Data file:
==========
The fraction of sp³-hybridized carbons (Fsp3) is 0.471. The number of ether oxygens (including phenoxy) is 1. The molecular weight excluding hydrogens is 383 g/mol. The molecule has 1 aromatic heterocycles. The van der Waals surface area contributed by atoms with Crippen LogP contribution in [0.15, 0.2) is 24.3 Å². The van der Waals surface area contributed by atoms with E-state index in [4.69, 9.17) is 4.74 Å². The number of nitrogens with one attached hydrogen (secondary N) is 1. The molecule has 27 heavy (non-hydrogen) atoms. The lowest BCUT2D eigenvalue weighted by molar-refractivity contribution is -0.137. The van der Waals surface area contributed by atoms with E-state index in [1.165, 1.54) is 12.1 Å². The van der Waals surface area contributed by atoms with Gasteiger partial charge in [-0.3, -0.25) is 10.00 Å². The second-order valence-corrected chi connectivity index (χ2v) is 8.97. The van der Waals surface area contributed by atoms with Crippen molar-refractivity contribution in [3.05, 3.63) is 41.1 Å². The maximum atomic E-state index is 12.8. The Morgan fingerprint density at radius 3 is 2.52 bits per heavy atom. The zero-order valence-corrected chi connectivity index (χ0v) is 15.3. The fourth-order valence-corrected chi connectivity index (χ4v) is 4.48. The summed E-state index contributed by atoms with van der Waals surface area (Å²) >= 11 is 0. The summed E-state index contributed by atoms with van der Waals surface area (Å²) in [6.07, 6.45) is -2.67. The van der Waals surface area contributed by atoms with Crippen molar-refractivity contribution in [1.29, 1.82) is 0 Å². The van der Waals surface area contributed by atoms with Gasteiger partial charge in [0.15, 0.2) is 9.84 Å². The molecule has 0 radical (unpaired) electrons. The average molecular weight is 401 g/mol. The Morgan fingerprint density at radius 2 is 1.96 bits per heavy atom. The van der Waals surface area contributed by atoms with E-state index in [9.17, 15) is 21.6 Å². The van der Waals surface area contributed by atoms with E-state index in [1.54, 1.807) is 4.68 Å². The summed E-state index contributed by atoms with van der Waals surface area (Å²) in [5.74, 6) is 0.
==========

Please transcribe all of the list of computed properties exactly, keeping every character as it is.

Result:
The fraction of sp³-hybridized carbons (Fsp3) is 0.471. The number of ether oxygens (including phenoxy) is 1. The molecular weight excluding hydrogens is 383 g/mol. The molecule has 1 aromatic heterocycles. The van der Waals surface area contributed by atoms with Crippen LogP contribution in [0.15, 0.2) is 24.3 Å². The van der Waals surface area contributed by atoms with E-state index in [4.69, 9.17) is 4.74 Å². The number of nitrogens with one attached hydrogen (secondary N) is 1. The molecule has 27 heavy (non-hydrogen) atoms. The lowest BCUT2D eigenvalue weighted by molar-refractivity contribution is -0.137. The van der Waals surface area contributed by atoms with E-state index in [1.165, 1.54) is 12.1 Å². The van der Waals surface area contributed by atoms with Gasteiger partial charge in [-0.3, -0.25) is 10.00 Å². The second-order valence-corrected chi connectivity index (χ2v) is 8.97. The van der Waals surface area contributed by atoms with Crippen molar-refractivity contribution in [3.05, 3.63) is 41.1 Å². The maximum atomic E-state index is 12.8. The Morgan fingerprint density at radius 3 is 2.52 bits per heavy atom. The zero-order valence-corrected chi connectivity index (χ0v) is 15.3. The fourth-order valence-corrected chi connectivity index (χ4v) is 4.48. The summed E-state index contributed by atoms with van der Waals surface area (Å²) >= 11 is 0. The summed E-state index contributed by atoms with van der Waals surface area (Å²) in [6.07, 6.45) is -2.67. The van der Waals surface area contributed by atoms with Crippen molar-refractivity contribution in [1.29, 1.82) is 0 Å². The van der Waals surface area contributed by atoms with Gasteiger partial charge in [0.15, 0.2) is 9.84 Å². The molecule has 0 radical (unpaired) electrons. The average molecular weight is 401 g/mol. The Morgan fingerprint density at radius 2 is 1.96 bits per heavy atom. The van der Waals surface area contributed by atoms with E-state index in [9.17, 15) is 21.6 Å². The van der Waals surface area contributed by atoms with E-state index in [1.54, 1.807) is 4.68 Å². The summed E-state index contributed by atoms with van der Waals surface area (Å²) in [5.74, 6) is 0.